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tatOS operating system, x86 Assembly, usb UHCI & EHCI, flash drive, keyboard, mouse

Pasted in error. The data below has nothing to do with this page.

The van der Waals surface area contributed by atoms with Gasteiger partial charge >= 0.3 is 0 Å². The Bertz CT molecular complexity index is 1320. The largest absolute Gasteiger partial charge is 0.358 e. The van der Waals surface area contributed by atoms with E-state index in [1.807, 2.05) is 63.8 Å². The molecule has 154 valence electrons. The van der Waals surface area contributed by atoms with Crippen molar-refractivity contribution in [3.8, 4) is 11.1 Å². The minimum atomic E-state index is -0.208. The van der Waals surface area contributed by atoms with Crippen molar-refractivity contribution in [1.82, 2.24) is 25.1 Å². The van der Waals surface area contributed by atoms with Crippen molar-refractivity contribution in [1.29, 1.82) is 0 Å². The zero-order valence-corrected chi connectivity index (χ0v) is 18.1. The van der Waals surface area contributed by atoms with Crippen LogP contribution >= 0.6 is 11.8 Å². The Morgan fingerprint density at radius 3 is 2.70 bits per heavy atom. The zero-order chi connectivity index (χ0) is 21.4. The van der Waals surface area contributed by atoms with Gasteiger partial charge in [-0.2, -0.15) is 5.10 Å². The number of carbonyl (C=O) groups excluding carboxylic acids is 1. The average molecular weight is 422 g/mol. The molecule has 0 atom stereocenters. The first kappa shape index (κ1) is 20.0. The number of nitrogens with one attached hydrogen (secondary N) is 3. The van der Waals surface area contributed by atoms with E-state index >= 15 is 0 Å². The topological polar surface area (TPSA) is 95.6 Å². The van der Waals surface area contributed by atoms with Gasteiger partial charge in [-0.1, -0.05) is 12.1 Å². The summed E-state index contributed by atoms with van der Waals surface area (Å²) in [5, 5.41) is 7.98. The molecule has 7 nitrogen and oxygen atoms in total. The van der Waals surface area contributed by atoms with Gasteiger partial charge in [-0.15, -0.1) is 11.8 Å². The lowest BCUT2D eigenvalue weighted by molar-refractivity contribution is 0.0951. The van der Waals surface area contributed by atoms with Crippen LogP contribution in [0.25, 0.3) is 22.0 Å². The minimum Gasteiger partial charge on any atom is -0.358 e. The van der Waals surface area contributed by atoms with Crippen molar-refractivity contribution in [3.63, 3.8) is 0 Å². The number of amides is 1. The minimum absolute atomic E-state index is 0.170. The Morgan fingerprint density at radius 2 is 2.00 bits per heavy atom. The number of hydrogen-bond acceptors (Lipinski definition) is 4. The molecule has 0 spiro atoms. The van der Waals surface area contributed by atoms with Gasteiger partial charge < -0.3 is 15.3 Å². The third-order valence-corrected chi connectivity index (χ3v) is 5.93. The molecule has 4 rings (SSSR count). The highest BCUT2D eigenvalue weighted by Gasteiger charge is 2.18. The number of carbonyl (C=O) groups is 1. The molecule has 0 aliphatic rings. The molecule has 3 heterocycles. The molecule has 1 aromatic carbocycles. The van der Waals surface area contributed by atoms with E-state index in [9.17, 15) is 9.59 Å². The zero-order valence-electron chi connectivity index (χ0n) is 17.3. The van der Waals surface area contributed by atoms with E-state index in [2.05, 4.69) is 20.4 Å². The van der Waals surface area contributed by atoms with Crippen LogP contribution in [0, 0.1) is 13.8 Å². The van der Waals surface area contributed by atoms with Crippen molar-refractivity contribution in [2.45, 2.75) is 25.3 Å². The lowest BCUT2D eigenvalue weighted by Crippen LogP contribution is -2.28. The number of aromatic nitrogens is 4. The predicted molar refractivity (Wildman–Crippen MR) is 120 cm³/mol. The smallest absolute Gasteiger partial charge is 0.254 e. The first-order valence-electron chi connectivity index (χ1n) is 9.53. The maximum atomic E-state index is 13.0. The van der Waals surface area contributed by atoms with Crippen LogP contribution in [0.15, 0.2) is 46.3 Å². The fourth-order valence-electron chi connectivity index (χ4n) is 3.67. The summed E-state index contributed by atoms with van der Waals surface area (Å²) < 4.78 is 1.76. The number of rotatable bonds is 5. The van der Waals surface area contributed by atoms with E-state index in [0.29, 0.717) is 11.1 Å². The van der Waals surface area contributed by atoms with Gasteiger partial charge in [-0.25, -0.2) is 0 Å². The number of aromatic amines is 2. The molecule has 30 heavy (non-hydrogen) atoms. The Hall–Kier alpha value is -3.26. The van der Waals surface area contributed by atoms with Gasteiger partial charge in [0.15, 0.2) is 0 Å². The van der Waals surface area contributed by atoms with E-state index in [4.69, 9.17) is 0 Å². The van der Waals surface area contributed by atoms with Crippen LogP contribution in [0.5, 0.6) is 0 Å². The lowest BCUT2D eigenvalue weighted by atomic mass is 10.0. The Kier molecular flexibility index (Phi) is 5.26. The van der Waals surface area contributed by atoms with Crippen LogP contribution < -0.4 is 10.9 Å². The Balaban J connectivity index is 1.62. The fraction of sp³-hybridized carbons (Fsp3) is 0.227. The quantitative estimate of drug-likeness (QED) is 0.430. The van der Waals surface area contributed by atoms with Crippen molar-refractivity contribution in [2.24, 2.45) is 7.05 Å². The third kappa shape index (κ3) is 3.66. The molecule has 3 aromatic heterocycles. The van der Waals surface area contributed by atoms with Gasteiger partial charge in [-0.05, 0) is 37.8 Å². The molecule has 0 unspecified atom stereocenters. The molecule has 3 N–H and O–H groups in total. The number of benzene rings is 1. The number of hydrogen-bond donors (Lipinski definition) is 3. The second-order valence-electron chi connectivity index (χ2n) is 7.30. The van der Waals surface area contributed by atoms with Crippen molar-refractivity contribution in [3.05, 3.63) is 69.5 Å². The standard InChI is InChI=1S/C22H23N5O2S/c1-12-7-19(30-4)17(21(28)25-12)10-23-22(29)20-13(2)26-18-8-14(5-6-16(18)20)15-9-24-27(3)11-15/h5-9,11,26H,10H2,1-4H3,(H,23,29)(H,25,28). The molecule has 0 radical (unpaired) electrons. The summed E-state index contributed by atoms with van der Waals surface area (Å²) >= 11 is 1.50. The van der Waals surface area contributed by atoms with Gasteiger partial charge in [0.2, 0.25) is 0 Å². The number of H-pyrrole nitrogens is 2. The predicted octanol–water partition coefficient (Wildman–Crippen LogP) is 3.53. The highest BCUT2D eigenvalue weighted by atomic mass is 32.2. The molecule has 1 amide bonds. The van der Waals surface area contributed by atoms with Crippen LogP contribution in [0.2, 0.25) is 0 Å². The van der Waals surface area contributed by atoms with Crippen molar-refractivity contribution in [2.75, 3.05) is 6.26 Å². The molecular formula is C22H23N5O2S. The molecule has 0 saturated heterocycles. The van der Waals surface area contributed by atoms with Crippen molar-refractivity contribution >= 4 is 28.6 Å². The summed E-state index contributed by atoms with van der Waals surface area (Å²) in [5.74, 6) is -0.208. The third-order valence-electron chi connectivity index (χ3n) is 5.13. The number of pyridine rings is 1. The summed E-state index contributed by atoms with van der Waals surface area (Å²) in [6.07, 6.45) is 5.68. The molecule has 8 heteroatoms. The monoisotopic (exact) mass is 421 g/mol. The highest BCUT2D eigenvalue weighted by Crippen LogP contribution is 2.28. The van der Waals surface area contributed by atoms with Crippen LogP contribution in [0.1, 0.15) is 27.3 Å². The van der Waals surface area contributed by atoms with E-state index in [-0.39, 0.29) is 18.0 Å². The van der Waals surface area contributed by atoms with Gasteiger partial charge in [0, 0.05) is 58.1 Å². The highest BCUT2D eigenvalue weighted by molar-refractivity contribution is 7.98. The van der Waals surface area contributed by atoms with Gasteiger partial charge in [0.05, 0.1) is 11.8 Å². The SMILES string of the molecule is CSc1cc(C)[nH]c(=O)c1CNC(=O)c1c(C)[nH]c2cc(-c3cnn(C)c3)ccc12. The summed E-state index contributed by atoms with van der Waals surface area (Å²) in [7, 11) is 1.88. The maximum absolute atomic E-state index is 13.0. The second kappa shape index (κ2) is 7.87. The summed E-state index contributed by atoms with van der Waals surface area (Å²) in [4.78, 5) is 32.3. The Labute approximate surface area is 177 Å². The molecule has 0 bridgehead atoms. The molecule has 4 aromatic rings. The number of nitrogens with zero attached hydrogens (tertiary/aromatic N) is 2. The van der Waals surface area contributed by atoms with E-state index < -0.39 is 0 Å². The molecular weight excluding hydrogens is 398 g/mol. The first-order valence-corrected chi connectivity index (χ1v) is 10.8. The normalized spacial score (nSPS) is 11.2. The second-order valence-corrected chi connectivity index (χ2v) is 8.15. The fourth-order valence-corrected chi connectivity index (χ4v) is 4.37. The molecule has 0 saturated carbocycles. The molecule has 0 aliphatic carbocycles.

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README - tatOS - July 2016 Welcome to tatOS - "programming for the common man in assembler" What's new: bezier, bez2pdf, apps/TCAD update tatOS is an x86 32 bit hobby operating system that gets worked on in my spare time. It has provided many hours of programming enjoyment (perhaps too many !) The corner stone of tatOS is the "tedit" text editor and the "ttasm" assembler. The assembler will create 32 bit executables from single source files, and supports public and extern symbols and works with "tlink" and "make" to create executables from multiple source file projects. There is a suite of functions for graphics, string handling, file system (/tlib) There is a suite of functions to control usb devices. (/usb) This version of tatOS includes 4 differant usb controller drivers: * usb 1.0 uhci * usb 2.0 ehci with uhci companion controllers * usb 2.0 ehci with integrated root hub * usb 2.0 ehci with no usb 1.0 support You must set USBCONTROLLERTYPE in tatOS.config and reassemble for your hdwre. This version of tatOS supports these usb devices: * usb mouse * usb keyboard * usb flash drive I now use ehci w/root hub exclusively. The Lenovo desktop does not have ps2 ports. The ps2 keyboard driver and ps2 mouse driver are included for reference only. Not supported: * ohci and usb 3.0 xhci usb controllers * wireless usb * multi-tasking, multi-threading, multiple processors * APIC, ACPI, EFI, MMX, or SSE. See /doc/hardware for a more complete list of supported hardware tatOS includes a protected mode interface using sysenter/sysexit (see tlib/tlibentry.s) tatOS includes an elementary identify mapped paging scheme (see tlib/paging.s) tatOS is designed for desktop/laptop computers with a single 32bit Intel or Amd processor. It will also run on 64 bit multi-processor machines using the bootstrap processor only in 32 bit protected mode. Most apps and utilities I develop for tatOS use the keyboard only because of time constraints, but a few also require the usb mouse. Video is SVGA graphics mode 0x103 which is 800x600x8bpp, 256 color palletized mode. This is the only mode supported. A tatOS app can draw over the entire 800x600 pixel screen with graphic primitives like line, circle, arc, text, rectangle, or draw to a private pixel buffer. See functions in /tlib. See tlib/video.s for swaping pixel buffers to the screen. tatOS supports the following file formats: txt & bmp for input and pdf for output. tatOS can not read or write to your hard drive so dont worry. tatOS requires a BIOS to boot that supports booting from floppy or flash drive using floppy emulation. Use a floppy disc on an old computer or unformatted flash drive with a modern computer. Copy the file "tatOS.img" to the first sector of the device. Use "dd" on Linux or "rawrite" on Windows. Linux Floppy Disc: dd if=tatOS.img of=/dev/fd0 Linux Flash Drive: dd if=tatOS.img of=/dev/sda I have also had some success booting modern computers with an external floppy drive with usb attach. The filesystem on your flash drive will not be preserved but there are utilities on Linux or Windows or tatOS to restore this. If you are able to successfully boot then you will be running a program called the tatOS "shell" which gives a scrolling list of utilities you can run. At this point you can remove your boot flash drive and install a tatOS FAT16 formatted flash drive and go thru the sequence of usb controller init and usb flash drive init (see USB Central from the shell). The shell includes a utility to format a flash drive with a single partition FAT16 filesystem that is also useable by Linux and Windows. See notes in /tatOS/tlib/fat.s about the tatOS FAT16 filesystem restrictions. Some graphic controls are available. See controls.s, list.s, dropdown.s, gets.s in /tlib There are 3 fonts available which support the ascii character set. * font01 is the standard bitmap font. * font02 is a smaller bitmap font I use for menus * fontHershey is a scaleable vector font. See put.s for functions to display ascii characters and strings. A special memory block called the "dump" (tlib/dump.s) is used by the kernel and your apps to write ascii strings (logging) about what is going on. To shut down tatOS just hold down your power button. If you have added code to /tlib or /usb and nasm reports a TIMES error, increase the SIZEOFTLIB in tlib/tatOS.inc and reassemble. You can break out of most infinite loops or interrupt service routines with ctrl+alt+del which sends you back to the shell. See /doc for more details and help. See /tlib and /usb source code for all OS function capability. See /apps for sample applications that can be assembled by ttasm and run under tatOS directly from the tedit text editor. tatOS is written in x86 assembly with NASM and developed on a Debian Linux machine. Thanks for trying tatOS. Tom Timmermann Janesville, Wisconsin USA